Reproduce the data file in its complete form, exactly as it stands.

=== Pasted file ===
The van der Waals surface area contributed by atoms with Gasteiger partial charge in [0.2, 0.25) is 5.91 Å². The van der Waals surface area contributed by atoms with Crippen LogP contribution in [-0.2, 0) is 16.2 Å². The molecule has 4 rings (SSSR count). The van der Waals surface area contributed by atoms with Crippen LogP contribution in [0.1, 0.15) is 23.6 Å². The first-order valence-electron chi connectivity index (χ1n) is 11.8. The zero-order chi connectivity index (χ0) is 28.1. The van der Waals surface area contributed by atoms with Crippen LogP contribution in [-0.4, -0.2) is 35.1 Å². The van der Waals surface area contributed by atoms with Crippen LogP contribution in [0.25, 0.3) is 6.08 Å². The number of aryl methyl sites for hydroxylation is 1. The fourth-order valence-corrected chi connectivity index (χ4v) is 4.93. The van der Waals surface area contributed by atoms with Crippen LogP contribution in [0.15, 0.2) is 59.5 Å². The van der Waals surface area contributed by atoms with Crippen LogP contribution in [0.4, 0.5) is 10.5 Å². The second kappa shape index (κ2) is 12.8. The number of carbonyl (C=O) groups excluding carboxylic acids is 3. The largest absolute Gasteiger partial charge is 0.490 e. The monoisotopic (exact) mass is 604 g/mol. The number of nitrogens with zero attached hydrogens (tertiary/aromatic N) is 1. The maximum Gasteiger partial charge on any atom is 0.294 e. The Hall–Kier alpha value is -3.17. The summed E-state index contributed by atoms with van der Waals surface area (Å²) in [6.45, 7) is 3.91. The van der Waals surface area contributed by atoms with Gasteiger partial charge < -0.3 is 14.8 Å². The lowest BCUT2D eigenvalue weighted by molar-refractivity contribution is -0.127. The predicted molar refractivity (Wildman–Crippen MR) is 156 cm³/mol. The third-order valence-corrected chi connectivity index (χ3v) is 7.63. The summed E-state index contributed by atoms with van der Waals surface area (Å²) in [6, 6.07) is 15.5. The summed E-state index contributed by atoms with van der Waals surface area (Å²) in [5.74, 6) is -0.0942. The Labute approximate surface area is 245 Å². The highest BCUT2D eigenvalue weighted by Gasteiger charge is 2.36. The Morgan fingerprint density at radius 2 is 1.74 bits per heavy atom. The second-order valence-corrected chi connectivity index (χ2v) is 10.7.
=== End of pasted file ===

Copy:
The van der Waals surface area contributed by atoms with Gasteiger partial charge in [0.2, 0.25) is 5.91 Å². The van der Waals surface area contributed by atoms with Crippen LogP contribution in [-0.2, 0) is 16.2 Å². The molecule has 4 rings (SSSR count). The van der Waals surface area contributed by atoms with Crippen LogP contribution in [0.1, 0.15) is 23.6 Å². The first-order valence-electron chi connectivity index (χ1n) is 11.8. The zero-order chi connectivity index (χ0) is 28.1. The van der Waals surface area contributed by atoms with Crippen LogP contribution in [-0.4, -0.2) is 35.1 Å². The van der Waals surface area contributed by atoms with Crippen LogP contribution in [0.25, 0.3) is 6.08 Å². The number of aryl methyl sites for hydroxylation is 1. The fourth-order valence-corrected chi connectivity index (χ4v) is 4.93. The van der Waals surface area contributed by atoms with Crippen LogP contribution in [0.15, 0.2) is 59.5 Å². The van der Waals surface area contributed by atoms with Crippen LogP contribution in [0.4, 0.5) is 10.5 Å². The second kappa shape index (κ2) is 12.8. The number of carbonyl (C=O) groups excluding carboxylic acids is 3. The largest absolute Gasteiger partial charge is 0.490 e. The monoisotopic (exact) mass is 604 g/mol. The number of nitrogens with zero attached hydrogens (tertiary/aromatic N) is 1. The maximum Gasteiger partial charge on any atom is 0.294 e. The Hall–Kier alpha value is -3.17. The summed E-state index contributed by atoms with van der Waals surface area (Å²) in [6.45, 7) is 3.91. The van der Waals surface area contributed by atoms with Gasteiger partial charge < -0.3 is 14.8 Å². The lowest BCUT2D eigenvalue weighted by molar-refractivity contribution is -0.127. The predicted molar refractivity (Wildman–Crippen MR) is 156 cm³/mol. The third-order valence-corrected chi connectivity index (χ3v) is 7.63. The summed E-state index contributed by atoms with van der Waals surface area (Å²) in [6, 6.07) is 15.5. The summed E-state index contributed by atoms with van der Waals surface area (Å²) in [5.74, 6) is -0.0942. The Labute approximate surface area is 245 Å². The highest BCUT2D eigenvalue weighted by Gasteiger charge is 2.36. The Morgan fingerprint density at radius 2 is 1.74 bits per heavy atom. The second-order valence-corrected chi connectivity index (χ2v) is 10.7.